Mortality is a fact that can only be examined from the outside in terms of this world. It is a concept generally undiscoverable in this modern nation not for the fact of its ever presence probability, so much as for its apparent absence from plain view. Death portrayed in moribund Hollywood dramas seldom presumes to linger for more than the increment of a final a breath or two. Perhaps a random spasm of an extremity for a beat or two at best. The stricken protagonist simply defaults to another onstage prop that the other actors, still scripted to perform dialogue, must make a convincing reaction to. The actuality of the phenomena does not encourage as convincing an exposition of despair beyond external pantomime and sheer volume. How can this fool’s play, in any of its visually faithful theatrical forms, offer useful insight to that particular moment when beyond one’s ability to fully comprehend, the lifelong animate becomes hopelessly no longer so?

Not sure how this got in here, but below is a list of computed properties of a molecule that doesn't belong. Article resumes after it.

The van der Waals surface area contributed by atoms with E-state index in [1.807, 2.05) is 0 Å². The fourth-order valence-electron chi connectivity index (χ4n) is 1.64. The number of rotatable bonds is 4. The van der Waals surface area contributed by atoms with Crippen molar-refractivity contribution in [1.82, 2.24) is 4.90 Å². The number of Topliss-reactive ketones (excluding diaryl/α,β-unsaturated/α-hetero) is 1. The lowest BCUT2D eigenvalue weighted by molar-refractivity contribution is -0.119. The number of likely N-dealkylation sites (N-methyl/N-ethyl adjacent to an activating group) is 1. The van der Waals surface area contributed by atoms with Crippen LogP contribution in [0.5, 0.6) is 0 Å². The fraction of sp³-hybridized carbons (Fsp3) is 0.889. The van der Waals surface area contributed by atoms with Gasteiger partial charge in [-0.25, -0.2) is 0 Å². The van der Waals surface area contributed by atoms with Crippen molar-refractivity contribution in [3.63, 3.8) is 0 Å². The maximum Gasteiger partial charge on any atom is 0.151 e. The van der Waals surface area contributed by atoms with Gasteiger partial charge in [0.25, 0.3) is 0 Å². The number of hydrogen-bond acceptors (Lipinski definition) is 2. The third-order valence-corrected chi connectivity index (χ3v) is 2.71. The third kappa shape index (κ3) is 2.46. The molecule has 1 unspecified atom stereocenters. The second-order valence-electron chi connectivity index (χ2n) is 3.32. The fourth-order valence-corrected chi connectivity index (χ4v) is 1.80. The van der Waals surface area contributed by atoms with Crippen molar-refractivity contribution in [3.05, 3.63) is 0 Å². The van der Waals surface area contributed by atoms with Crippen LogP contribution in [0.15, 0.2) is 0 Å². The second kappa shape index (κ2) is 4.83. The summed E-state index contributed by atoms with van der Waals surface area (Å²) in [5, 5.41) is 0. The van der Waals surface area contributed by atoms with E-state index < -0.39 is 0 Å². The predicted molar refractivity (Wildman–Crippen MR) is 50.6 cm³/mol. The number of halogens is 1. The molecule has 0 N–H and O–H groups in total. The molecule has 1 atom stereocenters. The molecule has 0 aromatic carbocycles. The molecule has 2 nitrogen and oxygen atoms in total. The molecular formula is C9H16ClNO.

And perhaps this is why it’s reality is ever lacking within the lexicon of our modern sensibilities. Most are so far removed from experiencing the palpable evidence of its almost comical simplicity. Like the curse of an infernal light switch casually contemplated, the trigger, once depressed, being impossible to be drawn back. The deed complete and that proverbial everything that was long hoped for, or seemingly one day near in the future of being so, now vanishing completely for all time to come along with the personality who espoused it. The literate fantasies of ghosts and other supernatural intermediaries supposedly in attendance, as with overplayed theatrical expositions, no longer able to convince in that infinite momentary transition and its accompanying stunned silence. And above all, those monumentally convincing plots and ill-founded superstitious notions, efficiently defrocked of any devious complexity by the ease of with which someone that you’ve known becomes merely something.